Transesterification process is a set of three consecutive chemical reactions between esters generally and mainly triglycerides and simple alcohols. The reaction is usually very slow to be of any industrial value and as such catalysts, which can be acidic, basic, organic or enzymatic, are usually used to achieve reasonable conversion at short time. Also, since the reaction is reversible as 1 mole of the triglyceride reacts with 3 moles of the alcohol, as shown in Figure 1, removal of one of the products or an increase in the mole ratio of one of the reactants can be used to drive the reaction to the right (alkyl ester formation).

Usually, the methanol to oil/triglyceride mole ratio is made greater than 3:1; 6:1 and above for most oils [2, 8, 21].












+ 3CH3OH
















Figure 1. Typical Transesterification Reaction Equation


In this paper, we report a work carried out with melon seed oil which has been identified elsewhere [22] as possible industrial oil and proposals made as to how it could be produced to meet both the domestic and industrial needs like the case of soybean oil. Fuel properties of the fatty acid methyl esters obtained from the oil were determined and compared with that of conventional petroleum derived diesel fuel.



Materials and Methods


Melon seeds were bought from Ogige market in Nsukka-Nigeria, ground and extracted with 60-80°C boiling range petroleum ether and the solvent recovered using a rotary evaporator. The oil was degummed to remove phosphatides, alkali-refined to get rid of the free fatty acids, and heated to, and held at 105°C for 30 min. to expel moisture. The acid, saponification and iodine values of the freshly extracted oil were determined using ASTM methods. Methanol was a product of Merk, Darmstadt, Germany and is of 99.7% purity, while the sodium hydroxide was a product of Loba Chemie GmbH Switzerland. All other regents were of analytical grade unless otherwise stated.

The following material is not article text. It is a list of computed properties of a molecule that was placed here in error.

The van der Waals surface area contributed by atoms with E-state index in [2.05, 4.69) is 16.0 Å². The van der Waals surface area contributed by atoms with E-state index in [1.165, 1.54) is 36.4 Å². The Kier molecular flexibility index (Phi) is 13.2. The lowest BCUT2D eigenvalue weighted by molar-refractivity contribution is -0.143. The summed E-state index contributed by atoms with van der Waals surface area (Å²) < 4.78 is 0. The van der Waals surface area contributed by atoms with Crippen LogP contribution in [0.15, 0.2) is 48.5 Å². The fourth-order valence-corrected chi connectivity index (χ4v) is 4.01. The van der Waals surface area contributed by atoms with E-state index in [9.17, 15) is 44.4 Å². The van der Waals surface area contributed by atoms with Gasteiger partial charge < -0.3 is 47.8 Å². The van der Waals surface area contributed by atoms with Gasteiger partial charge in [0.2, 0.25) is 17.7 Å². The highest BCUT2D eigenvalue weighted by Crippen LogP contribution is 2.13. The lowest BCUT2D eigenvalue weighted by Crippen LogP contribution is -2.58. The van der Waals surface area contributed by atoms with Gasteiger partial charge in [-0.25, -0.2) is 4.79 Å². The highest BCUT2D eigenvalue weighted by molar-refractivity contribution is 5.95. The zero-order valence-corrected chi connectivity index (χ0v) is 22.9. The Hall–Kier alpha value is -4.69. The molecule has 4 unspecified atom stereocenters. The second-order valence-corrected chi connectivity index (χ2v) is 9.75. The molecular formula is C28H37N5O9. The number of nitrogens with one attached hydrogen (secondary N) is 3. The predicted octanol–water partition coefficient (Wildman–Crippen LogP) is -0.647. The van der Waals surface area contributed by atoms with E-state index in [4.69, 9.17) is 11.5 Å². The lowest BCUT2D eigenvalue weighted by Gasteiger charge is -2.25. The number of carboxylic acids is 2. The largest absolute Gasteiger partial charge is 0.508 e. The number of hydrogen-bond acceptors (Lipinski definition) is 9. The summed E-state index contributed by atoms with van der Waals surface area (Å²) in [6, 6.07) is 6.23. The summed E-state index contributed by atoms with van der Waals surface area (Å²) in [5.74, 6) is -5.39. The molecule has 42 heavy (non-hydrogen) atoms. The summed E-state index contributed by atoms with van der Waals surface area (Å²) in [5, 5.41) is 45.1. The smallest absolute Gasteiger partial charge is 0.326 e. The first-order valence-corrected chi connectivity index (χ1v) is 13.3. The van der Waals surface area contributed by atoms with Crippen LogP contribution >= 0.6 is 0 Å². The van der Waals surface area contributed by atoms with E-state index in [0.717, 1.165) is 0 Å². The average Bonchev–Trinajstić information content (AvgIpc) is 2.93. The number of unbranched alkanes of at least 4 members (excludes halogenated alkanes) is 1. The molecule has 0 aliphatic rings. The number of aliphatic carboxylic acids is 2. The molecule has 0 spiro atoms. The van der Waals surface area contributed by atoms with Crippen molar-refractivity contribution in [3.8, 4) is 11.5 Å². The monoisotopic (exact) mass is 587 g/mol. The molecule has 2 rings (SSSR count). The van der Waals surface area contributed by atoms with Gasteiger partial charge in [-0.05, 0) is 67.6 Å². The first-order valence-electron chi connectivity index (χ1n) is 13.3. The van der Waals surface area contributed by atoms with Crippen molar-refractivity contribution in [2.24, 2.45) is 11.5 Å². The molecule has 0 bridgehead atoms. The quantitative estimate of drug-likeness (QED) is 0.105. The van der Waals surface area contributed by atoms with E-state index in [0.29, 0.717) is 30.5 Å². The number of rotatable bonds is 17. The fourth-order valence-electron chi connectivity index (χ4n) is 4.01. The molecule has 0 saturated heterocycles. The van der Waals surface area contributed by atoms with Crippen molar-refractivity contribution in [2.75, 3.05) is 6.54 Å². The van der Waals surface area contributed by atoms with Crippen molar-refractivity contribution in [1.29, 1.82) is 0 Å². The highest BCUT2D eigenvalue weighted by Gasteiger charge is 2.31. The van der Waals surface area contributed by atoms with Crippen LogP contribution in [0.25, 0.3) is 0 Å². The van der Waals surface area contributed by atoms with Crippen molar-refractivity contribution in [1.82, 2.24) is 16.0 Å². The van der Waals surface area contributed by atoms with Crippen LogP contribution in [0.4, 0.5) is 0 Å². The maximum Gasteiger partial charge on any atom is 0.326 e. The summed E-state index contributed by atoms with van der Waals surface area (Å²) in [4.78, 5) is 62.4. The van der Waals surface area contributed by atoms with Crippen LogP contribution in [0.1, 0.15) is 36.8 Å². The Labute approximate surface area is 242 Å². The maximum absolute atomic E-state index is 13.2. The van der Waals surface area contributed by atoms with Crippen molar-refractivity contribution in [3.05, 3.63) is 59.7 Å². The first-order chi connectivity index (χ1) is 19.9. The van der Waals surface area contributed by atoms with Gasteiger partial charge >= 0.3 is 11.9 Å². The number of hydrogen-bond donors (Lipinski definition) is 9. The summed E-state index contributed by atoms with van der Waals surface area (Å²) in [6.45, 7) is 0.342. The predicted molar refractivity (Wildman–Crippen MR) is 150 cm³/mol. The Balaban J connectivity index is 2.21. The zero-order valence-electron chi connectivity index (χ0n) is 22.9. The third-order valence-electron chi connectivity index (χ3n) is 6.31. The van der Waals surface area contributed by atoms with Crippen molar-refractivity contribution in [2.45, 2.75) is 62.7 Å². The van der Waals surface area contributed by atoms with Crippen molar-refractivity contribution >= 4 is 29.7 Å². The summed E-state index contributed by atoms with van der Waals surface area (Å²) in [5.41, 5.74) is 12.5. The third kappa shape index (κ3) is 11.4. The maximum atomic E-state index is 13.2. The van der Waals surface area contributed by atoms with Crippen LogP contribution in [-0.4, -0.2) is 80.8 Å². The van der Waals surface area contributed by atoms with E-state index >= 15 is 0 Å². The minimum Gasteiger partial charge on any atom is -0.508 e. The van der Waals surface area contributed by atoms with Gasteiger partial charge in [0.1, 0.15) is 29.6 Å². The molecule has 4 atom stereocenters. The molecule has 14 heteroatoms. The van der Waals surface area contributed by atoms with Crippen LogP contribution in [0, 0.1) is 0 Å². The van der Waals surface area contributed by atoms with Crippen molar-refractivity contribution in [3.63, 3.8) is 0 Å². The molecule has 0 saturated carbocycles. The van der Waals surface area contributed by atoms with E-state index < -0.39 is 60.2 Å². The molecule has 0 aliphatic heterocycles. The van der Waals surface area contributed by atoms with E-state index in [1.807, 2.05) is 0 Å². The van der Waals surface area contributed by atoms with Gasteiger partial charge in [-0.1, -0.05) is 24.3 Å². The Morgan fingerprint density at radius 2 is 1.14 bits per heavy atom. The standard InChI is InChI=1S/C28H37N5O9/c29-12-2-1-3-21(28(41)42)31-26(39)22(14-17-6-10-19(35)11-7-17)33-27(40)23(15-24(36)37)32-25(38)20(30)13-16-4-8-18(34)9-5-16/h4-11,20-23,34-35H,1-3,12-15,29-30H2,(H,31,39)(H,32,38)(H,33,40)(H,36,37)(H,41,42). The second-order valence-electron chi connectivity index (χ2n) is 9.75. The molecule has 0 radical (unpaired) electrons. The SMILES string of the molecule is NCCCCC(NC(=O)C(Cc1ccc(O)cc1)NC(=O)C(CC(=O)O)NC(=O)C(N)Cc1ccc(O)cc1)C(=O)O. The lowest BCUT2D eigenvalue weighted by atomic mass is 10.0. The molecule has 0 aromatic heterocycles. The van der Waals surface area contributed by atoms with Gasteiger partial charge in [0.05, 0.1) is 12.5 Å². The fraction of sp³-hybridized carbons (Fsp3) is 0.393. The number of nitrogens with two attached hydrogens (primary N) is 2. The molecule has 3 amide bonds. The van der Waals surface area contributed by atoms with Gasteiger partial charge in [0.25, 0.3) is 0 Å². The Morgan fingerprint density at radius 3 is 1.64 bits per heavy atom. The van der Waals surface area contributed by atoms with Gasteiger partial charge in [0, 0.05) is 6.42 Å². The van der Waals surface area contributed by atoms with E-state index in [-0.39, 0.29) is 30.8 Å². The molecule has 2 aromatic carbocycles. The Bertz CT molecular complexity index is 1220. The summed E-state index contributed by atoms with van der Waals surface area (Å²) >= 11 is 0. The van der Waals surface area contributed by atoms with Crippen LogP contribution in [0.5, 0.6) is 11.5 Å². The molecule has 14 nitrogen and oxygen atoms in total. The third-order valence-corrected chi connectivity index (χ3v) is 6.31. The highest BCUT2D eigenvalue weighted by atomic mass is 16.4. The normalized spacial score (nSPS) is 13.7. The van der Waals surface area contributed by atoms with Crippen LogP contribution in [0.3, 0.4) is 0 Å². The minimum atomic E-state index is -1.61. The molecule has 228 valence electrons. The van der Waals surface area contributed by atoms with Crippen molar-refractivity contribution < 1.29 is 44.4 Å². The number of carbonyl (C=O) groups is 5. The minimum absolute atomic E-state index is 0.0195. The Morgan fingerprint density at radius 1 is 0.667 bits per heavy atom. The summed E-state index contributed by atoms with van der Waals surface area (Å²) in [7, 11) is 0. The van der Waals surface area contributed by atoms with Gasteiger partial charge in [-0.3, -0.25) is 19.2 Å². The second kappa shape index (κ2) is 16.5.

Preparation of Sodium Methoxide

0.35g of NaOH was added with care into a beaker containing 40cm3 of methanol, and stirred vigorously until the NaOH dissolved completely to form sodium methoxide. The solution was heated to 60°C and held at that temperature.


Production and Purification of Biodiesel

The transesterification reaction was carried out in a three-necked 500ml round bottom flask equipped with a thermometer, condenser and stirrer. 100ml of melon seed oil was put in the flask and heated to 60°C. The catalyst solution also at 60°C was gradually introduced into the flask containing the oil. The temperature of the system was maintained at 65±2°C for 1h with the stirrer operating at 150rpm [8].